(Almost) nothing to see here
  • (Almost) nothing to see here
Two years ago, Seattle artist Jack Daws made a penny using about a hundred dollars' worth of gold. It was a counterfeit. A good one, barely noticeable unless the patina wore down and the gold showed through, or unless somebody put it on a scale. (This is not a crime.) He put it into circulation at LAX while buying a Hustler.

Essentially, he gave away a hundred dollars in gold. It was entirely possible that nobody would ever discover the sculpture in their chunk of change.

But somebody did—and the person who did is an artist, and a maker of cakes, including one with the face of a penny. It's a pretty great little story. The artist tells it in her own words on the jump.

This is a story about finding a penny, but it begins with a dime.
As for how it all ends, of that I have no idea...

On Monday of last week (the 26th), I was counting out the 44 cents I needed to complete a purchase when I spotted an unfamiliar coin in the lot. Looking closer, I realized that it was a U.S. dime, minted in 1924, but unlike any dime I'd ever seen.
Once home, I did a google search and identified the dime as a 1924 Mercury Head; not very valuable, but beautiful none-the-less. Researching it reminded me that I had another unusual coin in my possession—a golden penny. I'd had it for a few months ( at least) having noticed it when I was paying for groceries at the neighborhood C-Town. A fan of "not what you see everyday" coins, I'd slipped it back into my change purse (coincidentally also gold-colored) to remain until I could find out a little more about it. I never spent it any of the times I went into that little zippered bag for change, but I never remembered to look it up either.
That said, having found the dime, I felt inspired and curious to see if anything at all would be online about a golden penny. I started with a Google search for "gold penny," and came up with listings for science experiments to turn a penny gold-colored, but the images shown did not match what I had.
Next I tried "gold penny 1970" the date stamped on the coin. The first link that came up was a post on forum.treasurenet.com: "Artist makes solid gold penny then puts it in circulation!!!" I read through the post; the story of an artist named Jack Daws who, in 2007, cast ten counterfeit pennies in copper-plated solid gold. Nine of the ten were kept at the Greg Kucera gallery in Seattle, but one was spent by the artist at LAX in late March of 2007. "The artwork looks like a real penny, except due to the casting process, it's slightly smaller, and because of the gold's weight, it's almost twice as heavy....Anyone interested in looking for the piece... should look for a penny dated 1970, with no mint mark."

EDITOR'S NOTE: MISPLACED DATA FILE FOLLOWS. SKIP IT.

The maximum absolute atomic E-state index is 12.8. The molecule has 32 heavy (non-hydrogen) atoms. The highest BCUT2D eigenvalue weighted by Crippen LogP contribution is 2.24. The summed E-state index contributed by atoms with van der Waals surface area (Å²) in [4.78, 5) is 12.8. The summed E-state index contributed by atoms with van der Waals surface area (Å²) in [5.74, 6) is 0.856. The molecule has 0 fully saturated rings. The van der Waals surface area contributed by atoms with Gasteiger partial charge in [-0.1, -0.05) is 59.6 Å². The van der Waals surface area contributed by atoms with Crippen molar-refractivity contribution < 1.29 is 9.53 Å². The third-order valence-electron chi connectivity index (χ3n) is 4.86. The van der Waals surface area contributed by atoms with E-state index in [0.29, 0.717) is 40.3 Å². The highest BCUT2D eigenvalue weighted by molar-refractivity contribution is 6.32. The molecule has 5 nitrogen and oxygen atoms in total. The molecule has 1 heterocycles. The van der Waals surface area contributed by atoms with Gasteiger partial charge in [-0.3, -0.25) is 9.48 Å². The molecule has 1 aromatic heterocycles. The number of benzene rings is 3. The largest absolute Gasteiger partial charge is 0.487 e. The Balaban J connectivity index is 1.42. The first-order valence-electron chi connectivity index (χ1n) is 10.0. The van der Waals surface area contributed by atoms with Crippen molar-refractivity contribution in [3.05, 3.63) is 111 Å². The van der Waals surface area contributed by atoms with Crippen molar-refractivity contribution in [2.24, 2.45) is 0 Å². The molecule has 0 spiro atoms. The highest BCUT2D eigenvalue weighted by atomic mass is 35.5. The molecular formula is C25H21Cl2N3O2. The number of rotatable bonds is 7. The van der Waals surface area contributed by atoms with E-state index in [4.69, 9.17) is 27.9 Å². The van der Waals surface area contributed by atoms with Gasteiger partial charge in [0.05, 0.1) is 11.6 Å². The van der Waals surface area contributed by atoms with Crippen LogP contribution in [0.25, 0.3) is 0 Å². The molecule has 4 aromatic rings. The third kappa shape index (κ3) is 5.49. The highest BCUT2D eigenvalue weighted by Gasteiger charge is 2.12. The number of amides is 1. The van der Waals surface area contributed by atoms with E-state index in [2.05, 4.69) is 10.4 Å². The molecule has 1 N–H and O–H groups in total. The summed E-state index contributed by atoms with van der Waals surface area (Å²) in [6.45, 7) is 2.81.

I looked at the penny I'd found. Date stamp, 1970. No mint mark.
Seriously?! I needed more. Pennies minted in San Francisco do not have mint marks, and pennies minted in 1970 are the opposite of rare.
Next test: I took the penny to the kitchen and pulled out my digital scale. 3 grams.
Running back to the bedroom, I pulled a few pennies out of my change jar. My boyfriend, one of those who keeps a staggering amount of knowledge stored in his brain, mentioned that I should weigh it against another coin from the early 70's as the government changed the metal content of pennies in the 80's.
Sure enough, a 1972 penny weighed in at 2 grams.
I honestly thought there was no way it could be "the" penny. The chance of it being found seemed too great. The chance of my having found it seemed to great. Still, I went to the website of the Seattle gallery that represents Daws, Greg Kucera Gallery, to see if any further information was available, any sure tell that I had indeed found not only the penny, but a really good story as well. The same press release that I'd read within the first post offered no new information, but there was, near the bottom of the page, a picture of the penny that Jack Daws spent.
It looked like a penny. Any penny. But as the press release said, the coin to look for has a date of 1970, no mint mark, and a heavier weight.
Could it be?
I knew the next step would be to call the gallery, but it was late evening in Brooklyn. I'd have to wait until the gallery opened the next day. A sensation oddly like what it felt to be a kid awaiting Christmas morning filled me as I counted down the hours until they were scheduled to open. 10:30 am on their end of the country, 1:30 pm on mine.
That Christmas-morning excitement never left. If fact, as I picked up the phone to call I noticed I was shaking, a million hummingbird beating their wings at the speed of light in my chest. By that time, I'd told a few close co-workers and we'd examined the coin with a high-magnification loupe, could see what looked like faint birthmarks of copper on the ridge of Lincoln's nose, outlining his profile and the rim of the coin. I went back and forth from thinking "This has to be it," to thinking "How in the world can this be the coin."
When the gallery phone was answered, it took me a second to think what in the world to say. Finally, I started with, "Hello, my name is Jessica. I live in Brooklyn, NY and I think I found Jack Daws' penny."

And that's how it all began.